The “Daal-Rice” of Indian Cricket

I write rarely, because I cannot get beyond a few lines. But then sometimes, a rare incident occurs and I try to pen down a little more than a few lines.

Food exploration and photography is a passion for me. MDW (my dear wifey) goes absolutely crazy when we go to restaurants and I stop her just before she is about to have her first bite – to capture the dish that has just arrived.

Indian families usually have a set pattern of food during a week. There will be a few vegetables, maybe fish, chicken, meat on a few days, biryani, just soup and salads for the health freaks. Oh yes, on weekends or on days we are tired, we will order or eat out and try something really fancy and exotic. But there is usually this one dish, which we will not do away with no matter what. After a long tiring day, after a trip abroad (rather even on a trip abroad), when we are unwell, when staying abroad reminds us of our folks back home and on many such innumerable occasions this simple, humble dish comes to mind and the mere sight of it leaves us with a smile on our face and divine content to our hungry souls – “The Daal-Rice”.

That is exactly what Rahul Sharad Dravid was to Indian Cricket – the simple, humble, unassuming, always around, the quintessential, the go-to “dish” of Indian Cricket.

I could perhaps compare other players to some other dishes – Laxman the delicious biryani, Sehwag the spicy Indian curry (doesn’t go down well with everyone), Sachin the important bread (chapaati, roti) – but that isn’t the point here. I am sure others will come up with much better comparisons.

The Daal-Rice is an inseparable constituent of an Indian diet. It is one of the simplest dishes to conjure, some very basic ingredients, is ready in a matter of minutes, can be had by itself, anytime of the day, anywhere. Very few hate this dish. Most would die to have it. Oh and there are varieties to it – the daal tadka-rice, the daal-makhani rice, the maharashtrian “varan-bhaat”, the “rassam-rice” and so many more.

This is what Dravid was/is as an individual and to Indian cricket. His simplicity reflected in every action of his – on and off field. His calm demeanor made it hard for anyone to hate him. When the team was “ill” he did his job. When other dishes were preferred, he stood aside calmly and waited for him to be called on.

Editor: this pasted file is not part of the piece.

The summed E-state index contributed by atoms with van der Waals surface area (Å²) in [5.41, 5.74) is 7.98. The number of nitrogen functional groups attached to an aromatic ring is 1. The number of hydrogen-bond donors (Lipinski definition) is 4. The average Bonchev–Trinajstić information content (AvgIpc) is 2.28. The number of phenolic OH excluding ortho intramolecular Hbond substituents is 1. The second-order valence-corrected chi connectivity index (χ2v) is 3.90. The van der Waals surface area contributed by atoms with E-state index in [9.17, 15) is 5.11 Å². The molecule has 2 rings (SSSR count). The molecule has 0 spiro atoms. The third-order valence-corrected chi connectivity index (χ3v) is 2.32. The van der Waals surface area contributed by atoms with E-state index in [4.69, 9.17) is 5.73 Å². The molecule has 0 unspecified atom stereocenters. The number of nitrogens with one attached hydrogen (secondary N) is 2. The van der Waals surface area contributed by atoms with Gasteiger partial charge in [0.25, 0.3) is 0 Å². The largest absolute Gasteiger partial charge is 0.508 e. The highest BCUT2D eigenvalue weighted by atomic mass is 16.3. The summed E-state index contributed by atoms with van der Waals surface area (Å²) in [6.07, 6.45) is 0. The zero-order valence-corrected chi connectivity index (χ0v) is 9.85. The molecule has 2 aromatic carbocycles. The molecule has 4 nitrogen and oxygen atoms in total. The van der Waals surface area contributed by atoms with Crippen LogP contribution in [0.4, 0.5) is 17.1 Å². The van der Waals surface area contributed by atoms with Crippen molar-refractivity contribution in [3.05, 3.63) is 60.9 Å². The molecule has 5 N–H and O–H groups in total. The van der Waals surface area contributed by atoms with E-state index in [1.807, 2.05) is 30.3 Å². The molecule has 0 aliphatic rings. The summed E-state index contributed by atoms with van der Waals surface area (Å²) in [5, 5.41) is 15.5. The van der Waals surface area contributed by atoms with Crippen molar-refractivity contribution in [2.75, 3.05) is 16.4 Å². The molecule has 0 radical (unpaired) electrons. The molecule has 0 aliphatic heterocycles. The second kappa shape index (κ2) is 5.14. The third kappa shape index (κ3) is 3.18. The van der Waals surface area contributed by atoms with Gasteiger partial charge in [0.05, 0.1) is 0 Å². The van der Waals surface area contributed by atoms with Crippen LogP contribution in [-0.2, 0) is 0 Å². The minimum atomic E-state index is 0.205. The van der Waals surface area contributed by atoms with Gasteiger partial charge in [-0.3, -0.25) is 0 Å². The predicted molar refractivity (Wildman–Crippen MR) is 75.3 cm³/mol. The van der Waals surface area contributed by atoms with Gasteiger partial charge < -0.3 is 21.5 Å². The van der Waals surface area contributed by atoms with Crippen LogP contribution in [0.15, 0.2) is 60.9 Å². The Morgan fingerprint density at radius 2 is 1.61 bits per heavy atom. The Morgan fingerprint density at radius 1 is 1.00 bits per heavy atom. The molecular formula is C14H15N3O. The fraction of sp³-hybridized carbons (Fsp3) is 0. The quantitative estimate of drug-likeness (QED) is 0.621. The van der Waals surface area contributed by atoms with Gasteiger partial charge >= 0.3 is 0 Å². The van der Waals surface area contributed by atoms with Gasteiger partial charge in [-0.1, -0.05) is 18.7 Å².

They wanted him for “starters” (to open) and he was around, they wanted him as main course (no.3) and he came to the rescue, oh and times they wanted him as a side dish (a wicketkeeper) and there he was.  The “Daal-Rice” of Indian cricket was always around.

And miss him we did. The number of times we said “Oh where is Dravid?’, “Oh who will get us out of this mess? – do we even have a count of that.

Present him with the toughest of situations and we would come up trumps. No one appreciates the Daal-Rice till you really need it and crave for it. And just like when an Indian tours a foreign country, his craving for this dish grows, so was our need for Dravid on foreign tours.  I am no genius at statistics but his away record stands tall across various other “dishes”.

His impeccable square cuts, the flicks to midwicket, the textbook correct cover drives, the small nudges and solid blocks were his variants of the Daal-Rice.

I have been one of the few exceptions to not like “Daal-Rice” (I mean the real dish). But now that the “Daal-Rice” will not be on the Indian cricket menu anymore, I realize what I have missed. Perhaps I will start having Daal-Rice; perhaps I will now admire it rather than hate it.

But one thing for sure, the “moving on” of “Daal-Rice” has left me in mourning – Don’t ask me for how long. Perhaps a part of me will always be. When I see a bat, a cricket ball, a cricket field I will mourn; and yet smile, because someone, even as he left made me fall in love with this game all over again.

Sir Rahul Dravid you showed me what true love is. Thank you.